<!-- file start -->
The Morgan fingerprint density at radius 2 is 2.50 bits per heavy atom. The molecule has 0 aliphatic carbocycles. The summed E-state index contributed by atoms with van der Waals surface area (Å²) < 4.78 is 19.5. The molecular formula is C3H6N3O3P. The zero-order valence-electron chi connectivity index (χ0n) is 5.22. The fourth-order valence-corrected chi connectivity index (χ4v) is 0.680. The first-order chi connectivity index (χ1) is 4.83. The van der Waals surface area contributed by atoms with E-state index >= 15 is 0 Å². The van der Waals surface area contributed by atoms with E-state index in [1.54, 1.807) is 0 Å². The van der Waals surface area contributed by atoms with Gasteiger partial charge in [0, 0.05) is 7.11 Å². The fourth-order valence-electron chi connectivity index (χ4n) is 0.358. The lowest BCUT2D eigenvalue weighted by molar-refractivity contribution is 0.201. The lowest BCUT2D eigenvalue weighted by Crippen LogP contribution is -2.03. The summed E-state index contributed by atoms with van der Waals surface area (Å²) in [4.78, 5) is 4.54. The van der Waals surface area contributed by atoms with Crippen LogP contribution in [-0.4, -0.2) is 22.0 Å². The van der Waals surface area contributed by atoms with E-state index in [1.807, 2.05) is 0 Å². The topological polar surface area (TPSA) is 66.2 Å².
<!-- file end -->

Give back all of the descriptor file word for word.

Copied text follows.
The Morgan fingerprint density at radius 2 is 2.50 bits per heavy atom. The molecule has 0 aliphatic carbocycles. The summed E-state index contributed by atoms with van der Waals surface area (Å²) < 4.78 is 19.5. The molecular formula is C3H6N3O3P. The zero-order valence-electron chi connectivity index (χ0n) is 5.22. The fourth-order valence-corrected chi connectivity index (χ4v) is 0.680. The first-order chi connectivity index (χ1) is 4.83. The van der Waals surface area contributed by atoms with E-state index >= 15 is 0 Å². The van der Waals surface area contributed by atoms with E-state index in [1.54, 1.807) is 0 Å². The van der Waals surface area contributed by atoms with Gasteiger partial charge in [0, 0.05) is 7.11 Å². The fourth-order valence-electron chi connectivity index (χ4n) is 0.358. The lowest BCUT2D eigenvalue weighted by molar-refractivity contribution is 0.201. The lowest BCUT2D eigenvalue weighted by Crippen LogP contribution is -2.03. The summed E-state index contributed by atoms with van der Waals surface area (Å²) in [4.78, 5) is 4.54. The van der Waals surface area contributed by atoms with Crippen LogP contribution in [-0.4, -0.2) is 22.0 Å². The van der Waals surface area contributed by atoms with E-state index in [1.807, 2.05) is 0 Å². The topological polar surface area (TPSA) is 66.2 Å².